Venezuela threatens to take over bakeries that break rules – BBC News

Amid severe shortages the government says it will fine bakers who do not bake enough bread.

Bakeries in which queues form will be sanctioned according to the new rules

he Venezuelan government says it will expropriate bakeries which fail to abide by new government regulations aimed at tackling bread shortages.

In a growing row between the government and bakers, officials said that bakeries could face fines if people had to queue to get their bread.

Severe shortages of basic goods mean that Venezuelans often have to queue for hours to buy essential items.

The government says the shortages are caused by an “economic war”.

Sweet over savoury

Venezuela does not produce wheat and relies on imports bought in by the government which it then sends to mills where it is ground and then distributed.

The government blames bakers for the bread shortages, accusing them of using the flour allocated to them to bake pastries rather than simple baguette-style bread in order to maximise their profits.

Bread for sale at a bakery in Caracas, on September 14, 2016.

The price of “canillas”, simple baguette-style breads is controlled by the government

A woman waits at a bakery displaying a sign reading 'No Bread', in Caracas on February 25, 2016.

Ham-filled croissants can be sold at a higher price and are more lucrative for bakers to make

Croissants and other sweet baked goods are more expensive than baguettes and French-style breads, as the prices for the latter are controlled by the socialist government.


New rules for Venezuelan bakers:

Tovar Baguettes are seen at one of the bakeries still offering some bread in Caracas on February 25, 2016.
  • Use 90% of flour to bake savoury bread and only 10% for pastries and cakes
  • Provide a constant supply of bread throughout the day from 07:00 to 19:00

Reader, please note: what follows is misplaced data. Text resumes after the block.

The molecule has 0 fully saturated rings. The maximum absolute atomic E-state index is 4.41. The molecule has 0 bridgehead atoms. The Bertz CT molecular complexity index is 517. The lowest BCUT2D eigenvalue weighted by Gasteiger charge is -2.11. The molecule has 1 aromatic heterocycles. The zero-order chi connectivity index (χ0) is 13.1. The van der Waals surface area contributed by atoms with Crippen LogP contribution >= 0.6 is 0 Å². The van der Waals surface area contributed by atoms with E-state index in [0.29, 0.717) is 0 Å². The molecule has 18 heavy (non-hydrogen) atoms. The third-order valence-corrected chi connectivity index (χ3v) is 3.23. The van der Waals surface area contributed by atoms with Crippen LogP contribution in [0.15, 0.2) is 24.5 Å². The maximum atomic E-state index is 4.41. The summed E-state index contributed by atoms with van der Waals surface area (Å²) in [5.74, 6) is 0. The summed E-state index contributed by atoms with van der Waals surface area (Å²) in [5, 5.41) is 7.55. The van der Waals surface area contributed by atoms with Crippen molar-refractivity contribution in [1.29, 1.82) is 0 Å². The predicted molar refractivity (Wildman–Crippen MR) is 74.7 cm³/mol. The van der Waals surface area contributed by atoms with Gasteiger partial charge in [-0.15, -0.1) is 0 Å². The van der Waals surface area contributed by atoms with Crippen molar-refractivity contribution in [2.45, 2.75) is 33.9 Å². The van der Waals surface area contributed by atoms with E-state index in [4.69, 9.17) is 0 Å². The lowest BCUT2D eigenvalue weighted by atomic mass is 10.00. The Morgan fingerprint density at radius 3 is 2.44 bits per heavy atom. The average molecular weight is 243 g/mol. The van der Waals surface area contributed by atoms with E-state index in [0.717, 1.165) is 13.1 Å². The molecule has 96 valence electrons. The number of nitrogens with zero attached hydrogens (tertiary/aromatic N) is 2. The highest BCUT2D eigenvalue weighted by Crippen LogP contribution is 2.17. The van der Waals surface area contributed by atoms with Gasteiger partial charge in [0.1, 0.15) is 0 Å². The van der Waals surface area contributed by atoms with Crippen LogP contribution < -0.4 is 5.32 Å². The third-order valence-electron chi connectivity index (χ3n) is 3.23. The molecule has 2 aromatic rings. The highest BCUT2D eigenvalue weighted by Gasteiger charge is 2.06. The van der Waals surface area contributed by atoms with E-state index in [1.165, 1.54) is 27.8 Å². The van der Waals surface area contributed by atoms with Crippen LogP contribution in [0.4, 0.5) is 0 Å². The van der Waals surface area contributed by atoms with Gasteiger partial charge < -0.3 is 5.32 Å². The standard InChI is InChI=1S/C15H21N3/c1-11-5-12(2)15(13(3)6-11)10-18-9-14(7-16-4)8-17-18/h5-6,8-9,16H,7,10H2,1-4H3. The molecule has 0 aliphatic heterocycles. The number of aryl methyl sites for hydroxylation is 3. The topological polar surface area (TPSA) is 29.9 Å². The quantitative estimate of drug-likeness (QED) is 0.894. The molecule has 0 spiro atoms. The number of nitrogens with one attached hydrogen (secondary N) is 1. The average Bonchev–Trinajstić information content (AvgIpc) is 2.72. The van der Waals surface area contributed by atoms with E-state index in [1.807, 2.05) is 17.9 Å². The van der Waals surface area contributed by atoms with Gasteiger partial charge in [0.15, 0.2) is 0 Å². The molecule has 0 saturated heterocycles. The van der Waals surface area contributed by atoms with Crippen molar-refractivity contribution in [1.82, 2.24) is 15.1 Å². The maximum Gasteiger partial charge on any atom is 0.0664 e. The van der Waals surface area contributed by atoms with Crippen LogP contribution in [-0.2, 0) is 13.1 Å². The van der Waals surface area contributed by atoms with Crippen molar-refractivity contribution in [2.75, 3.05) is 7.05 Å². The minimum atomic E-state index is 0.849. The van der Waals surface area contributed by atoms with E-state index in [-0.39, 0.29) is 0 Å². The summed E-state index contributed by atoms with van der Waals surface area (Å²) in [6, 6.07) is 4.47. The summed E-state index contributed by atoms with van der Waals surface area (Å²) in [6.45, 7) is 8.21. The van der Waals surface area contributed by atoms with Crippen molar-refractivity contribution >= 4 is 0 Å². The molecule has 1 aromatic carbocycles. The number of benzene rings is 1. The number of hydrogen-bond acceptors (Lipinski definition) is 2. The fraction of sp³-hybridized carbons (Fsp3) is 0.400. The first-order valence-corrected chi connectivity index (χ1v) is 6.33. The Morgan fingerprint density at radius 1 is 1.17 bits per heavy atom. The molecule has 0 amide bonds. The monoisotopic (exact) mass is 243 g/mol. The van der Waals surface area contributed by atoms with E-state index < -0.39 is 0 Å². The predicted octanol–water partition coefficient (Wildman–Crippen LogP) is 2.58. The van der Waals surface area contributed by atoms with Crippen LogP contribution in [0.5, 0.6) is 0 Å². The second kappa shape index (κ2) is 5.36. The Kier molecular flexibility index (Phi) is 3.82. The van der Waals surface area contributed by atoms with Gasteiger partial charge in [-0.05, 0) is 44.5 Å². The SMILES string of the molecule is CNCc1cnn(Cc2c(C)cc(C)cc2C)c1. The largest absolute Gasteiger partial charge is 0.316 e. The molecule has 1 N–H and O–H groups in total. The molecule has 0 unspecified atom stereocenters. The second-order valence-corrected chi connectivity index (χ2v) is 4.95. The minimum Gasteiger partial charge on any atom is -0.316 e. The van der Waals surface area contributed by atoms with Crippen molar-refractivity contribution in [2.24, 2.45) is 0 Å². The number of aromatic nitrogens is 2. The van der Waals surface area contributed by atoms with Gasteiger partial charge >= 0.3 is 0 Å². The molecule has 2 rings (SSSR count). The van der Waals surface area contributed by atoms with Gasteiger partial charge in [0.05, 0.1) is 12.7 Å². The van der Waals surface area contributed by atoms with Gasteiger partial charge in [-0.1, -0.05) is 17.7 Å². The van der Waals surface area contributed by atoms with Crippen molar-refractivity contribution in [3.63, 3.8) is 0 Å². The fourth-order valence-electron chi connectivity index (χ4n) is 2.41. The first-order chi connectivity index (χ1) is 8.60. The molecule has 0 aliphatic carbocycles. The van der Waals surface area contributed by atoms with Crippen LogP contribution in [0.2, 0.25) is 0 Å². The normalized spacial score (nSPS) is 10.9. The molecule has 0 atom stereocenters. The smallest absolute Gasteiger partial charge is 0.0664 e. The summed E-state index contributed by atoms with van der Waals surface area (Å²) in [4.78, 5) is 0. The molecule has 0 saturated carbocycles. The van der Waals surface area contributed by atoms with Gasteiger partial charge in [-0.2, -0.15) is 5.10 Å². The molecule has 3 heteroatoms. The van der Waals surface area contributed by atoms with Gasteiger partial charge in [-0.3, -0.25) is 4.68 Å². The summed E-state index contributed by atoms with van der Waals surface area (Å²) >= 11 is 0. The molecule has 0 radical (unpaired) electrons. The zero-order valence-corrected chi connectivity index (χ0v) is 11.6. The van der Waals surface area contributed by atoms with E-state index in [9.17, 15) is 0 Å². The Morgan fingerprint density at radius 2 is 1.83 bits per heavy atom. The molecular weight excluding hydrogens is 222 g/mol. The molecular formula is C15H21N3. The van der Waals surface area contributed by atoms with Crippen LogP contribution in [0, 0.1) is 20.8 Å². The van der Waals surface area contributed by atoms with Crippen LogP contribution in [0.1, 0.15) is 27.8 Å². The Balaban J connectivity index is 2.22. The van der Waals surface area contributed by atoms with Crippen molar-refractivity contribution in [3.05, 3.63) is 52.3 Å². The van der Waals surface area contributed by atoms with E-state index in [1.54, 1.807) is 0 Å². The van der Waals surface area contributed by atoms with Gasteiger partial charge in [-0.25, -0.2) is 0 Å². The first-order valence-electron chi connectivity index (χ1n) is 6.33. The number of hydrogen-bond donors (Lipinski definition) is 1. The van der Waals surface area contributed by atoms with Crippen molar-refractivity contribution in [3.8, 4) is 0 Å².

• Ensure next day’s supply by holding over bread from the previous day

Under the new regulations, bakers will be forced to use 90% of the flour they are given to bake ordinary bread and only 10% for pastries and other sweetened goods.

‘They’re going to pay’

On Sunday, President Nicolas Maduro announced that inspectors would be sent to 709 bakeries in the capital, Caracas, to ensure they were complying with the new rules.

He said that those “speculators who hide the bread from the people will face the weight of the law”.

“They’re going to pay, I swear. Those responsible for the bread war are going to pay and they better not complain that it was a political persecution,” he added.

Vice-President Tareck El Aissami warned that “bakeries which do not follow [the rules] will be occupied by the government”.

But the baker’s federation, Fevipan, says it cannot produce more bread unless its members are given more flour.

A woman waits at a bakery displaying a sign reading 'No Bread', in Caracas on February 25, 2016.

Signs reading “There is no bread” are not an uncommon sight in bakeries in Caracas

On Tuesday, it said in a tweet [in Spanish] that 80% of bakeries had “zero inventory”, while the remaining bakeries had only received 10% of the monthly supplies”.

“When there’s flour, we sell bread, but they only send it every 15 or 20 days,” a worker in a Caracas bakery told the Agence France Press news agency.

“We are given 20 sacks and normally we’d need eight a day,” he said.

According to Fevipan, government imports of wheat this year so far have fallen far short of the amount needed to guarantee an adequate supply of flour.

The Venezuelan government, which relies almost entirely on oil exports for its foreign revenue, has struggled to import enough goods to meet demand after the global fall in oil prices.

Source: Venezuela threatens to take over bakeries that break rules – BBC News

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